Fever, a common presenting complaint in the acute care setting, may be associated with rash. The disorders that present with fever and rash range from benign and self-limited to rapidly progressive and life threatening. The entire clinical picture must be considered in a child presenting with fever and rash to facilitate timely diagnosis and treatment.
Skin lesions can be characterized by their morphology, color, distribution, and pattern. Based on this characterization, rash can be considered in six major categories:
Petechiae and purpura
The character of the rash combined with other signs and symptoms often suggests a specific cause of the illness.
A morbilliform rash appears as a generalized erythematous to pink maculopapular rash that blanches with pressure. Measles and rubella are classic infections (Table 97-1) representing this category. While widespread vaccination makes these diagnoses less likely, recent clusters of cases, particularly in unimmunized communities, should prompt consideration of these infections. Among immunized pediatric patients with morbilliform rash, a specific cause is identified in 37% to 48% of cases.1,2 Common culprits include parvovirus, human herpesvirus 6, enteroviruses, and group A Streptococcus. Other patients likely have unspecified self-limited viral infections, although drug eruption and Kawasaki disease should be considered in the differential diagnosis. Fever, rhinorrhea, and cough typically occur with these illnesses.
TABLE 97-1Key Features of Classic Childhood Exanthems ||Download (.pdf) TABLE 97-1 Key Features of Classic Childhood Exanthems
|Disease ||Cause ||Rash ||Clinical Findings ||Complications |
|Measles ||Measles virus ||Morbilliform rash, spreads from head to feet ||Koplik spots, fever, cough, coryza, conjunctivitis ||Bronchopneumonia, encephalitis, otitis media, myocarditis, encephalomyelitis, subacute sclerosing panencephalitis |
|Rubella (German measles) ||Rubella virus ||Discrete papular rash, spreads from head to feet ||Exanthema, rhinorrhea, tender adenopathy (postauricular, posterior cervical, postoccipital), low-grade fever ||Congenital rubella syndrome, arthritis, neuritis, encephalitis |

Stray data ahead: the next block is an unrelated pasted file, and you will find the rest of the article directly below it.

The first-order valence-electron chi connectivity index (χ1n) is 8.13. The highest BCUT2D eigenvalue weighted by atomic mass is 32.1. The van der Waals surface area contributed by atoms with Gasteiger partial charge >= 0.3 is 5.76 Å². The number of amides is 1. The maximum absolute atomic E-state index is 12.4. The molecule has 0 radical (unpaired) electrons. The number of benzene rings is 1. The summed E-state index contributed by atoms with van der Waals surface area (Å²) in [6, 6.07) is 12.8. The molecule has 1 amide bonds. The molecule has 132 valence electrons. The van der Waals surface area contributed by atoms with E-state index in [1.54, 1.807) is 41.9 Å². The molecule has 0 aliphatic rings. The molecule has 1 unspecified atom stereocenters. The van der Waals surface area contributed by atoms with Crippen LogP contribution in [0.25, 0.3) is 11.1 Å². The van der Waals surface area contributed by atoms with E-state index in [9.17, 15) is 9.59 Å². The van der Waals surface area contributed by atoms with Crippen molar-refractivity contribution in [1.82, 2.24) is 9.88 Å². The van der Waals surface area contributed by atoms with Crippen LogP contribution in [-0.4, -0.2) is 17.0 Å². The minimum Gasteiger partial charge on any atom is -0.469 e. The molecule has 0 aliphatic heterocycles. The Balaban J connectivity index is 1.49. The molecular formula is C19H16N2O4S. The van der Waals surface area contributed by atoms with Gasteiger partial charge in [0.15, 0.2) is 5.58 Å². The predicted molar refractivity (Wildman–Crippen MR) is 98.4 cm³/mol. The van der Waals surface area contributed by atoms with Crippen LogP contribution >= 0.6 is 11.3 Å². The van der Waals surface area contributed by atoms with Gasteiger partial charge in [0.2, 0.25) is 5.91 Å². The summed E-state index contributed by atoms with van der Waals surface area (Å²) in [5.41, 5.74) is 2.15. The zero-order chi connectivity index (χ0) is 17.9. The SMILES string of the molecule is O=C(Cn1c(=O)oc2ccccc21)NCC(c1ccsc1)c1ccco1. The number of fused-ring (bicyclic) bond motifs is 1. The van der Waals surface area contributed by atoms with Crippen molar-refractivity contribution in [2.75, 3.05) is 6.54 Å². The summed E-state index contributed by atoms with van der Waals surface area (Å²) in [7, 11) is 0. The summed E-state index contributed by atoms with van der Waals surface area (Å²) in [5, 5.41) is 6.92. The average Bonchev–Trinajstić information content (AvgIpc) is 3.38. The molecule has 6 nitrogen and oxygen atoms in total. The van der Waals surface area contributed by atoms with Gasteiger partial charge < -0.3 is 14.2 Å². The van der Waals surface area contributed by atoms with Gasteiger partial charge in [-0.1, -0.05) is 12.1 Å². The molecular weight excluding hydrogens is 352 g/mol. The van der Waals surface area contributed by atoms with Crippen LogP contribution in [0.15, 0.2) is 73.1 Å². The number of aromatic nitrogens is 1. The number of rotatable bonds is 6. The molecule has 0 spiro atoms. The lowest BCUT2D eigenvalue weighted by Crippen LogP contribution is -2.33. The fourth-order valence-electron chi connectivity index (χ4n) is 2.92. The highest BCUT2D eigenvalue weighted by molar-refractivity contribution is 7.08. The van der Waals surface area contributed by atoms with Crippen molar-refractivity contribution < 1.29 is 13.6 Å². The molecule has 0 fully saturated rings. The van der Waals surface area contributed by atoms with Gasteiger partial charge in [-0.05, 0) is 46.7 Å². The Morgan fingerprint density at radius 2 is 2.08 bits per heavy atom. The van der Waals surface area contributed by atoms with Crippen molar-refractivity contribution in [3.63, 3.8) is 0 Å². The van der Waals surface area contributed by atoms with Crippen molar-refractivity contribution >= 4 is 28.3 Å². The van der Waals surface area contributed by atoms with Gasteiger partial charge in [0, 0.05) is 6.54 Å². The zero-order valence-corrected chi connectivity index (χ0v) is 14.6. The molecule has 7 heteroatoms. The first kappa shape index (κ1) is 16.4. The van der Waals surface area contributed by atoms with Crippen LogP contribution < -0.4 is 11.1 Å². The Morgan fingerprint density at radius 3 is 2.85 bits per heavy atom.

|Chickenpox ||Varicella virus ||Generalized, vesicular rash; “dewdrops on a rose petal” ||Fever, malaise, myalgias, pruritus ||Bacterial skin infection, pneumonia, hepatitis, encephalitis, cerebellar ataxia, other postinfectious neurologic syndromes |
|Erythema infectiosum (Fifth disease) ||Parvovirus B19 ||Erythematous, lacy, reticular rash on trunk and extremities; “slapped cheek” appearance ||Mild symptoms: headache, coryza, myalgia, arthralgia ||Aplastic crisis in patients with chronic hemolysis, chronic anemia in those with immunodeficiency, arthritis |
|Exanthema subitum (Roseola) ||Human herpesvirus 6 ||Centrally located, pink macular rash; onset as fever dissipates ||Often asymptomatic; fever, mild rhinorrhea occasionally ||Febrile seizures |
|Scarlet fever ||Streptococcus pyogenes (group A Streptococcus) ||Tiny, papular “sandpaper” rash; predilection for skin folds ||Exudative pharyngitis, fever, “strawberry” tongue, late desquamation ||Postinfectious sequelae (rheumatic fever, glomerulonephritis) |
The causes of vesiculobullous rash and fever are better defined. A generalized pattern of vesicles on an erythematous base (“dewdrops on a rose petal”) in various stages of eruption is characteristic of varicella, commonly called chickenpox. A dermatomal distribution suggests herpes zoster, particularly in patients with a history of varicella infection or vaccination. ...